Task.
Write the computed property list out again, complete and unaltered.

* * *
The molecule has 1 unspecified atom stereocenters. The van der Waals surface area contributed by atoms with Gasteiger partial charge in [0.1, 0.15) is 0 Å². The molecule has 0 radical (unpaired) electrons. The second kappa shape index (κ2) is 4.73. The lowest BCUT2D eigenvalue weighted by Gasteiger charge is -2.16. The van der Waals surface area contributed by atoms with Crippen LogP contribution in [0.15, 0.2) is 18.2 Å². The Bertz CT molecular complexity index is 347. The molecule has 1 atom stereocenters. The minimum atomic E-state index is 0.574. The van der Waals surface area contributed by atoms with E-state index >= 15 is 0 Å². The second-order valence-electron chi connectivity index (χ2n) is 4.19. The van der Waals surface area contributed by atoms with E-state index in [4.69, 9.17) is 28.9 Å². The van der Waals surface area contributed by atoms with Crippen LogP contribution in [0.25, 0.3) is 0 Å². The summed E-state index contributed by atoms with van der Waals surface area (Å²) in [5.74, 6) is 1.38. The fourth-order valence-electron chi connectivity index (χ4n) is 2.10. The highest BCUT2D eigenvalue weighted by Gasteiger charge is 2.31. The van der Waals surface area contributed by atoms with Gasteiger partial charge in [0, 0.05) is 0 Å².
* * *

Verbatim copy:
The molecule has 1 unspecified atom stereocenters. The van der Waals surface area contributed by atoms with Gasteiger partial charge in [0.1, 0.15) is 0 Å². The molecule has 0 radical (unpaired) electrons. The second kappa shape index (κ2) is 4.73. The lowest BCUT2D eigenvalue weighted by Gasteiger charge is -2.16. The van der Waals surface area contributed by atoms with Crippen LogP contribution in [0.15, 0.2) is 18.2 Å². The Bertz CT molecular complexity index is 347. The molecule has 1 atom stereocenters. The minimum atomic E-state index is 0.574. The van der Waals surface area contributed by atoms with E-state index >= 15 is 0 Å². The second-order valence-electron chi connectivity index (χ2n) is 4.19. The van der Waals surface area contributed by atoms with E-state index in [4.69, 9.17) is 28.9 Å². The van der Waals surface area contributed by atoms with Crippen LogP contribution in [0.25, 0.3) is 0 Å². The summed E-state index contributed by atoms with van der Waals surface area (Å²) in [5.74, 6) is 1.38. The fourth-order valence-electron chi connectivity index (χ4n) is 2.10. The highest BCUT2D eigenvalue weighted by Gasteiger charge is 2.31. The van der Waals surface area contributed by atoms with Gasteiger partial charge in [0, 0.05) is 0 Å².